Make English Work for You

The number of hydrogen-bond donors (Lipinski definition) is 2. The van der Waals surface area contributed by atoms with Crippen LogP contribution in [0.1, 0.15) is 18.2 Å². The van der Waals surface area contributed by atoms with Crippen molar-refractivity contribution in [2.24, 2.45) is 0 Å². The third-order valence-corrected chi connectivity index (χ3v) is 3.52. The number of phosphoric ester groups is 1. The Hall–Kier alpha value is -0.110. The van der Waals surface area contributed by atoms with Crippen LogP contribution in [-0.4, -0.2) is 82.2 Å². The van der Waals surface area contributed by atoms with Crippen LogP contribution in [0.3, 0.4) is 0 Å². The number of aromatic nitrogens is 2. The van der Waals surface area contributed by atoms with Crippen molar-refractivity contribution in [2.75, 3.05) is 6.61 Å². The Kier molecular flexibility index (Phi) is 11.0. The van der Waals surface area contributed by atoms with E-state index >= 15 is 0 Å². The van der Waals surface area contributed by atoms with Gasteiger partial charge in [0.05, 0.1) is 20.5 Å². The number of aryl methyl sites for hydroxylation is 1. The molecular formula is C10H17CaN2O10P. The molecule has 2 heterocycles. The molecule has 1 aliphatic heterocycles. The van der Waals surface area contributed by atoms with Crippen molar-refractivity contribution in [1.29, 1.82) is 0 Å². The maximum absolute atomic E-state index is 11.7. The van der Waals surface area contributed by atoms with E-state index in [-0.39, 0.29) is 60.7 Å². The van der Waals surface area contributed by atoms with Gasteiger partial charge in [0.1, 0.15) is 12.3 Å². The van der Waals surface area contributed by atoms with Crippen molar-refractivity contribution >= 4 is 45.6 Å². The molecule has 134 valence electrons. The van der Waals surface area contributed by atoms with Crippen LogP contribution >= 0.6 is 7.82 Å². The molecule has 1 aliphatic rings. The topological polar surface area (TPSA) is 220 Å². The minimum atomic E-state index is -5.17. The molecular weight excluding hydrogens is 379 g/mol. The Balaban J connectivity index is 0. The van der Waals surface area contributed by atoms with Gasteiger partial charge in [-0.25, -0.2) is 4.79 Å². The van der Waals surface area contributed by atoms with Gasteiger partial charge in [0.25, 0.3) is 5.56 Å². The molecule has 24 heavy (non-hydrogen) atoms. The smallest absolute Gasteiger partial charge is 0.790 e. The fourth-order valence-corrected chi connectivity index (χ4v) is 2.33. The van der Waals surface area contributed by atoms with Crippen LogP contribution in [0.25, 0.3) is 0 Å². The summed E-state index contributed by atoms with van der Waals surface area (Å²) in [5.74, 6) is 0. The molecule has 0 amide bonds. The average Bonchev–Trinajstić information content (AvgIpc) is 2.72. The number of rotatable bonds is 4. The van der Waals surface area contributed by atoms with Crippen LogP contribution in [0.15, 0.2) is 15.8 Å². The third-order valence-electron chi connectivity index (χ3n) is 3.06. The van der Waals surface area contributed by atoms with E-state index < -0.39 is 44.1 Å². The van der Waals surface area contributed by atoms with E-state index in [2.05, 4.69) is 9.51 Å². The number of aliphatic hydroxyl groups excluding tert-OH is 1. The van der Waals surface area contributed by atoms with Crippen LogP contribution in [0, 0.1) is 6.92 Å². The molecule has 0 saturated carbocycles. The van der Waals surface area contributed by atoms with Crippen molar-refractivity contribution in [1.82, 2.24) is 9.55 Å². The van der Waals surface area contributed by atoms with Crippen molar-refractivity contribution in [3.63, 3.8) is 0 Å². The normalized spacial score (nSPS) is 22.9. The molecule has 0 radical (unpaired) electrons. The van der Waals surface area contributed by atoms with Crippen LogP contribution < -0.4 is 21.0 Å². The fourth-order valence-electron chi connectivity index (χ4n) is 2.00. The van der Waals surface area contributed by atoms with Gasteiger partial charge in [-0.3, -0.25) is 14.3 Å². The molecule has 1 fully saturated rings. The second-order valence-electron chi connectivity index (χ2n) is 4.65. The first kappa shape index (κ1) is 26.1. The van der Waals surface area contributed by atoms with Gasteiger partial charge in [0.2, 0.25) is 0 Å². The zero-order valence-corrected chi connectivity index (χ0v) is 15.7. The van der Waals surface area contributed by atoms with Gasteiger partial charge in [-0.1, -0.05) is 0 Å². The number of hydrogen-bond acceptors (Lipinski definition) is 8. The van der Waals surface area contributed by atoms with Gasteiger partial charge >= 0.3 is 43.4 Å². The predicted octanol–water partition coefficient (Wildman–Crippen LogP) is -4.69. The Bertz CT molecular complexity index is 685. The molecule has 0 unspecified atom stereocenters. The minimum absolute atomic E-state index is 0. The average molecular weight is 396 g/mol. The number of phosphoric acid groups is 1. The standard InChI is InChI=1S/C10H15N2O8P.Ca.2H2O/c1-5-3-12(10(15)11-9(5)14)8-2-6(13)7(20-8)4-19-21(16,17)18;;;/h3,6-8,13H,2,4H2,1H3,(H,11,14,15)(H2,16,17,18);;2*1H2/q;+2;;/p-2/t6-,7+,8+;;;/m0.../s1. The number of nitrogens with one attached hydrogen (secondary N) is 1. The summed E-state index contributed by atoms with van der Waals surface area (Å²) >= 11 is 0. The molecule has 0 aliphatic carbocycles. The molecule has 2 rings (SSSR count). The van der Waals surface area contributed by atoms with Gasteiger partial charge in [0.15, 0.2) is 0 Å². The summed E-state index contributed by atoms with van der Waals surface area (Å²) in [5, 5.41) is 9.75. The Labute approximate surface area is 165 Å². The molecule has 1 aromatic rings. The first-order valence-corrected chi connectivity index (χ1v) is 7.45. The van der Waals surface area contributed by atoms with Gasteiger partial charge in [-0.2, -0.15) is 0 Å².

When the travel bug bites it tends to bite hard. Unfortunately, travelling the world, or even small sections of it, is quite expensive. Even if you come from a country with a strong currency, it’s difficult to stretch your savings to several months of pure adventure. This gave rise to the working holiday, where youngsters (and the not so young) take short-term semi-menial jobs so that they can save up for the next leg of their trip. But rather than slaving over restaurant dishes, sweating in construction sites and smiling grimly at restaurant patrons, many people opt to take up teaching; specifically TEFL) Teaching English as a Foreign Language (TEFL) or TESOL (Teaching English to Speakers of Other Languages).  Teaching English Courses  English is increasingly recognised as the global business language, which means that countries in which English is not the first language are clamouring for English teachers. In some cases, they aren’t too picky about the qualifications of these teachers, in which case you can get away with a relatively basic TEFL course. But as more TEFL teachers enter the market, countries have become pickier and some now only consider people who have more formal qualifications, such as CELTA (Certificate in Teaching English to Speakers of Other Languages).  CELTA courses are more in-depth than TEFL courses, although they cover similar topics. They are also more tightly regulated, as only Cambridge University registered and accredited course providers may teach CELTA courses. As an added advantage, CELTA courses have international recognition.  A basic outline of CELTA and TEFL courses includes:      Language skills     Teaching skills     Lesson planning     Setting tests     Creating learning materials     Navigating learning environments  Where Can I teach?  The answer is pretty much anywhere.  The most popular destinations for TEFL teachers include Korea, China, Czech Republic, Italy and Brazil (Kelly Lalonde, matadornetwork.com).  But you can also ply your trade in Russia, Turkey, Egypt, Dubai, Italy, Chile, Malaysia and Cyprus. Benefits of Teaching Abroad  The most obvious is the flexibility to travel. You don’t have to stay in one job for a particularly lengthy period of time – it depends on the contract. If you are bound to one country for six months to a year, you get to experience the culture on a much deeper and more personal level. After all, you need at least a year to see all that Thailand has to offer.  You grow as a person as you experience new cultures. Your mind broadens, your perception of people widens, you gain greater appreciation for all walks of life, you make lots of friends, you learn new languages and you learn skills that will stand you in good stead no matter what you decide to do with your life. Skills like patience, tolerance, resilience, determination and self-confidence. You also learn self-reliance as you usually don’t have anyone else to help you solve your problems. There Are Some Disadvantages      You won’t earn as much as a fully qualified teacher.     Depending on the country and on the school, you might have to teach on weekends – Saturdays at least.     Loneliness is always going to be a factor. You’ll eventually get over missing your family and friends back home, but if you move around a lot you’ll have to get over missing all the friends you make in each community that you’ve lived in.  How Do I Get Teaching Jobs?  You can just arrive in a country and search the classifieds or look online. But there is always the danger than you’ll end up in a dodgy school that exploits inexperienced foreign teachers.  It’s usually best to use an agency, at least for your first couple of jobs. Agencies will help you with things like work visas, accommodation and contracts. But, you need to choose your agency carefully, because there are also those out there looking to fleece inexperienced travellers.  Many people find that they enjoy teaching English so much that they make it a lifelong career, completely indulging their travel bug and, occasionally, applying their skills at home.  Photo credit  This guest post was written by Sandy Cosser on behalf of Now Learning, an education portal in Australia that promotes online education courses, including English for Specific Purposes (TESOL) and diplomas for teachers’ aides.When the travel bug bites it tends to bite hard. Unfortunately, travelling the world, or even small sections of it, is quite expensive. Even if you come from a country with a strong currency, it’s difficult to stretch your savings to several months of pure adventure. This gave rise to the working holiday, where youngsters (and the not so young) take short-term semi-menial jobs so that they can save up for the next leg of their trip. But rather than slaving over restaurant dishes, sweating in construction sites and smiling grimly at restaurant patrons, many people opt to take up teaching; specifically TEFL) Teaching English as a Foreign Language (TEFL) or TESOL (Teaching English to Speakers of Other Languages).